Second, we see large increases in the prices of goods that were subject to tariffs, with unit values typically rising by 10-30 per cent in the wake of the tariffs, which is comparable in magnitude to the tariffs that were applied. Regressing the changes in the tariff-inclusive import prices on the changes in the tariffs, we find almost complete pass-through of the tariffs into the prices paid by US importers. (This is consistent with the findings of Fajgelbaum et al, 2019).
Therefore, although in principle the effect of higher tariffs on domestic prices could be offset by foreign exporters lowering their pre-tariff prices, we find little evidence of such an improvement in the terms of trade up to now. This implies that the full incidence of the tariffs has fallen on domestic consumers so far.
Figure 3. Total import values by tariff wave
Notes: 12-month proportional changes in the value of US imports by tariff wave and for unaffected products; each series is normalised to the value one in the month prior to the introduction of the tariff.
Figure 3 repeats the same plot using the total value of imports as the variable in place of unit values. In this plot, we normalise the import value in month zero to be one for all goods, so that the import values are all relative to imports in the last month before the tariffs were applied.
We see import values falling by 25-30 per cent after the imposition of the tariffs, implying that the imposition of the tariffs had very large relative effects on the amount of imports for affected countries and sectors. Regressing the changes in imports on the changes in tariffs, we find that the imports of the affected sectors fell by $136 billion more than the unaffected.
This estimate implies a substantial shock to global supply chains, because it means that at least $136 billion of trade was redirected as a result of the import tariffs. Given the fixed costs associated with the current supply chains, this reorganisation of global value chains is likely to impose large costs on firms that have made investments in the United States and China, as they have to move their facilities to other locations or find alternative sources of import and export destinations.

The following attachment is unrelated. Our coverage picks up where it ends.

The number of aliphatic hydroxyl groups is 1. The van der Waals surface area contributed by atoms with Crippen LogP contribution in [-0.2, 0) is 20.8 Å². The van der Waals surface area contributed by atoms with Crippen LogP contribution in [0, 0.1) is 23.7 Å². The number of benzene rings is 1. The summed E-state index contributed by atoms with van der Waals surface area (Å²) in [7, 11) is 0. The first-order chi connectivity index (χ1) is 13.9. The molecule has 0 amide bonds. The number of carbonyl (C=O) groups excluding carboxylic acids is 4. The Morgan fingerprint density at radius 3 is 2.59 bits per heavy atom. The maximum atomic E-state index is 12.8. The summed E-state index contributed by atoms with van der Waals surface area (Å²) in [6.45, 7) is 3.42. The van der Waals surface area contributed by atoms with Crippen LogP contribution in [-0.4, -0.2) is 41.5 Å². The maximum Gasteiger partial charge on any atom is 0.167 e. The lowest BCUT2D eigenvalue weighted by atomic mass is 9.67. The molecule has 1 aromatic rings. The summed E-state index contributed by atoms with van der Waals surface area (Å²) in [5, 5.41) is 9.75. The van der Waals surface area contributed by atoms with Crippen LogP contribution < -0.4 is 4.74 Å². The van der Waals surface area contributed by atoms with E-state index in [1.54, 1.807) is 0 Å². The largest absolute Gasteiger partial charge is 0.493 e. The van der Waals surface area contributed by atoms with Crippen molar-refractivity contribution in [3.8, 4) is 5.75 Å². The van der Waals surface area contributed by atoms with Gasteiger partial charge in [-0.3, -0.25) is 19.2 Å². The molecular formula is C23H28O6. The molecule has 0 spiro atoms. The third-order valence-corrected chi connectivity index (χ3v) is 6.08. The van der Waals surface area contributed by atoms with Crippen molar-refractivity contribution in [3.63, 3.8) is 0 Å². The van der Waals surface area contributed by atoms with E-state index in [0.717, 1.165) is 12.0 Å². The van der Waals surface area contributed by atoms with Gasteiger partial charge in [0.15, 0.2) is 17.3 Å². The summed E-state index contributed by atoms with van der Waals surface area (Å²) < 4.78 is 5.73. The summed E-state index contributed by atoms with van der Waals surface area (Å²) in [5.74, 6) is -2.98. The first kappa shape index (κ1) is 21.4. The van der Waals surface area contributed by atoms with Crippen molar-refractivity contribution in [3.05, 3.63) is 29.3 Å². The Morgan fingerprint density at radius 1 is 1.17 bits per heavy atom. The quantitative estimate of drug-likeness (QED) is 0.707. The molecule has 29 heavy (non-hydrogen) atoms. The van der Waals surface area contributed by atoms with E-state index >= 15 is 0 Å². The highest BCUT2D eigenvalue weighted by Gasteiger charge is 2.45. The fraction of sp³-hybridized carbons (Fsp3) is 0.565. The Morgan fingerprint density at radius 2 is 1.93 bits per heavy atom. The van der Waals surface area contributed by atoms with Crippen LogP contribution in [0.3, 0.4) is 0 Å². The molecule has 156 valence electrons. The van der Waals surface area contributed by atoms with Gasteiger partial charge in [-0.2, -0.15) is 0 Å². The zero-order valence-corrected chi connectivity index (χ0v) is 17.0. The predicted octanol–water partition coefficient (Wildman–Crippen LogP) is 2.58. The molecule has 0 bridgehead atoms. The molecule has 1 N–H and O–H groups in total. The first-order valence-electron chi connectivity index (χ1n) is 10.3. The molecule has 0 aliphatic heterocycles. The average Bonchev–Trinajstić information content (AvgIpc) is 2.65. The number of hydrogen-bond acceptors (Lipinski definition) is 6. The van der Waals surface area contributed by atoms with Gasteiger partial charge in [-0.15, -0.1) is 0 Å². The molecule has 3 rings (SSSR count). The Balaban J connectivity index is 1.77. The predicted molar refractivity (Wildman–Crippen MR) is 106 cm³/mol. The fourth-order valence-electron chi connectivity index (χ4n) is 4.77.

We argue that conventional trade models provide a powerful framework for understanding the effects of the tariffs on prices, quantities and welfare. The impacts of the tariffs have been largely in line with what one might have predicted based on a simple supply and demand framework.
We estimate the likely impact on US consumers and find that by the end of 2018, import tariffs were costing US consumers and the firms that import foreign goods an additional $3 billion per month in added tax costs and another $1.4 billion per month in deadweight welfare (efficiency) losses.
In addition to these conventional effects on prices and quantities, we also find that the tariffs have reduced import varieties, where we define a variety as a country HTS10 code (for example, French red wine). If the products produced in one country are imperfect substitutes for those produced in other countries, this reduction in import variety also reduces welfare.
Additionally, tariffs have changed the pricing behaviour of US producers by protecting them from foreign competition and enabling them to raise prices and mark-ups. If we assume that the 2018 tariffs have not affected prices in sectors that do not use or compete with targeted imports, we estimate that the combined effect of input and output tariffs have raised the average price of US manufacturing by around one percentage point.